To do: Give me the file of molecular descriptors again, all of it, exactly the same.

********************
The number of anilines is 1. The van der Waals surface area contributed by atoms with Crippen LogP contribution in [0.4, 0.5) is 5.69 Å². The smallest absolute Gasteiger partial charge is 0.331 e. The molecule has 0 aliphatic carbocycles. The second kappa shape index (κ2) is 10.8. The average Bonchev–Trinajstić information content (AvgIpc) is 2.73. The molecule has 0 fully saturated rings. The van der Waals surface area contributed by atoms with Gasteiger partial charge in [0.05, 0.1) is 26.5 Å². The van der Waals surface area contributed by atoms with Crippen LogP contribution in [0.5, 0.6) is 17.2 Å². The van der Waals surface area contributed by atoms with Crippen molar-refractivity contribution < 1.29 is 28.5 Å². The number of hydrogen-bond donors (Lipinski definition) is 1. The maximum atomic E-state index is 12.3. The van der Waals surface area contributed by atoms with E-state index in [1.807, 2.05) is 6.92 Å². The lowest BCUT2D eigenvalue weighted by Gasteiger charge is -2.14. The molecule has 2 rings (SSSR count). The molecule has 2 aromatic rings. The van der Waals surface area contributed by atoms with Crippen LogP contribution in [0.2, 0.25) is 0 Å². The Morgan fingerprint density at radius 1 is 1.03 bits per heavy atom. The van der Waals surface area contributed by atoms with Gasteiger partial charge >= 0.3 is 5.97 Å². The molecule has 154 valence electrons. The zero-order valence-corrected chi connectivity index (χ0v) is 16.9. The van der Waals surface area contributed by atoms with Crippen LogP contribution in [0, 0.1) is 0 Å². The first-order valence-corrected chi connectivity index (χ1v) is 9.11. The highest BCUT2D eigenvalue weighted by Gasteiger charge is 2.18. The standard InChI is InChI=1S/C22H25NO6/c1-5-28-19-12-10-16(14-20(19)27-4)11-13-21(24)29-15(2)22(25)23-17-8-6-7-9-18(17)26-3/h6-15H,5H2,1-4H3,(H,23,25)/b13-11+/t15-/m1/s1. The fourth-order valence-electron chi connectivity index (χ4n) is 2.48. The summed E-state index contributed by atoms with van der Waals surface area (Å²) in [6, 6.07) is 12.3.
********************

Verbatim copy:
The number of anilines is 1. The van der Waals surface area contributed by atoms with Crippen LogP contribution in [0.4, 0.5) is 5.69 Å². The smallest absolute Gasteiger partial charge is 0.331 e. The molecule has 0 aliphatic carbocycles. The second kappa shape index (κ2) is 10.8. The average Bonchev–Trinajstić information content (AvgIpc) is 2.73. The molecule has 0 fully saturated rings. The van der Waals surface area contributed by atoms with Gasteiger partial charge in [0.05, 0.1) is 26.5 Å². The van der Waals surface area contributed by atoms with Crippen LogP contribution in [0.5, 0.6) is 17.2 Å². The van der Waals surface area contributed by atoms with Crippen molar-refractivity contribution < 1.29 is 28.5 Å². The number of hydrogen-bond donors (Lipinski definition) is 1. The maximum atomic E-state index is 12.3. The van der Waals surface area contributed by atoms with E-state index in [1.807, 2.05) is 6.92 Å². The lowest BCUT2D eigenvalue weighted by Gasteiger charge is -2.14. The molecule has 2 rings (SSSR count). The molecule has 2 aromatic rings. The van der Waals surface area contributed by atoms with Crippen LogP contribution in [0.2, 0.25) is 0 Å². The Morgan fingerprint density at radius 1 is 1.03 bits per heavy atom. The van der Waals surface area contributed by atoms with Gasteiger partial charge >= 0.3 is 5.97 Å². The molecule has 154 valence electrons. The zero-order valence-corrected chi connectivity index (χ0v) is 16.9. The van der Waals surface area contributed by atoms with Crippen LogP contribution in [0, 0.1) is 0 Å². The first-order valence-corrected chi connectivity index (χ1v) is 9.11. The highest BCUT2D eigenvalue weighted by Gasteiger charge is 2.18. The standard InChI is InChI=1S/C22H25NO6/c1-5-28-19-12-10-16(14-20(19)27-4)11-13-21(24)29-15(2)22(25)23-17-8-6-7-9-18(17)26-3/h6-15H,5H2,1-4H3,(H,23,25)/b13-11+/t15-/m1/s1. The fourth-order valence-electron chi connectivity index (χ4n) is 2.48. The summed E-state index contributed by atoms with van der Waals surface area (Å²) in [6, 6.07) is 12.3.